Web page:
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An App Redesign

GeekWire is a national technology news mobile platform that has a large audience of tech-savvy readers.

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This was a 2-week project as part of my 3 month UX Design Bootcamp at General Assembly. I worked on a team with three other UX Design students to improve the existing app by uncovering the pain-points current users face when interacting with Geekwire’s current app.

My Role
  • UI Designer
  • UX Researcher
  • Affinity Map
  • Competitive & Comparative Analysis 
  • Wireframes
  • User Testing
  • Prototypes
  • Figma


Problem & Solution

During our research, my UX design team and I discovered that GeekWire has not updated its mobile platform in over 3 years. We ultimately focused on restoring Geekwire’s app by solving its main usability issues. Through the exploration of its present user's pain points, we learned that we could simplify certain features and implement new iterations to the current app’s navigation function.

Current App 
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In order to gain a better understanding of who its users are and how its app operates, my team and I conducted user interviews and found six participants who were familiar with Geekwire's mobile platform. We found users vocalizing how the app's primary navigation had a lot of content to sort through, which made it frustrating to operate. 

Anchor 1
What Users Said


The app has a vast choice of categories and I think it’s too much to sort through.

All of the users we interviewed stated the same, if not similar, comments on how the app's primary navigation had so much content to sort through. This made users feel overwhelmed and frustrated when they were looking to filter through news or find something specific they wanted.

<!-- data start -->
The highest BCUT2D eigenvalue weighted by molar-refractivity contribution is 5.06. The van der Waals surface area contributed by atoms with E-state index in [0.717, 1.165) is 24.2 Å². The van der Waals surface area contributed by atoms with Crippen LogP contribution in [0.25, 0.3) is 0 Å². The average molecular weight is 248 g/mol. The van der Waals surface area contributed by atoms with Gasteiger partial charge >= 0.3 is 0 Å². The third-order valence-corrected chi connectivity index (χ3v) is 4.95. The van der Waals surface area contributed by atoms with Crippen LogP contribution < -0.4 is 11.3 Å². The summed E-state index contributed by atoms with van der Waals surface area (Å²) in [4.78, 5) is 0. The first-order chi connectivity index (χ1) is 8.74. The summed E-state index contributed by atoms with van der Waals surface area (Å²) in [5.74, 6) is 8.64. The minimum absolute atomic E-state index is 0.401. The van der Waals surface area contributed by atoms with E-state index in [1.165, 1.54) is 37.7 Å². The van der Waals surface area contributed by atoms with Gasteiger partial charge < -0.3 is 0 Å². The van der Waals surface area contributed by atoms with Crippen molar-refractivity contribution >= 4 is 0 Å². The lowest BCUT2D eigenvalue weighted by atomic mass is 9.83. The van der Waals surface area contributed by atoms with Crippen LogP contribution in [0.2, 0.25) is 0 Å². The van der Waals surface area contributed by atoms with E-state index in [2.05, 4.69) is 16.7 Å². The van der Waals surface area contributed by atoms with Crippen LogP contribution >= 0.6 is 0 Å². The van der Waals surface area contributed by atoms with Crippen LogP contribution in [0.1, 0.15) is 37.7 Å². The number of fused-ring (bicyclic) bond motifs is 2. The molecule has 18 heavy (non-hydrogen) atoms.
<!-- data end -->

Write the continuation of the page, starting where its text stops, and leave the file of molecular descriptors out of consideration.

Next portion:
We also noticed that users were either interested or enjoyed the podcast feature within the Geekwire app. They mentioned that it was disappointing how the app neglected this feature since it is too difficult to locate within the platform. 

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  1. I want a simple way to search or access topics 

  2. I like having the option to share the news with others 

  3. I read what's new and trending first 

  4. I enjoy visuals to give my news more context

  5. I like having the option to listen to my news instead of reading it

We grouped the data points from our user interviews using an Affinity Map and chose five key insights to drive our design process. These points came up the most during our user interviews: 

From this, we were able to develop a User Persona to embody Geekwire's primary user's needs, goals, and pain points. My Team and I also created a User Journey Map to better illustrate and understand where the opportunities lay when beginning iteration.

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Hi, I'm Chris

Age: 24


  • To easily find and read articles he wants


  • Easy access to topics that interest him

  • Prioritized access to new/trending news

  • More than one way to browse 


  • Deterred by not being able to search for topics 

  • Doesn't want the experience to be too hard or challenging to sort through

User Journey




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"This app looks like it hasn't been updated for quite some time"

"Where is the search bar or a spy glass?"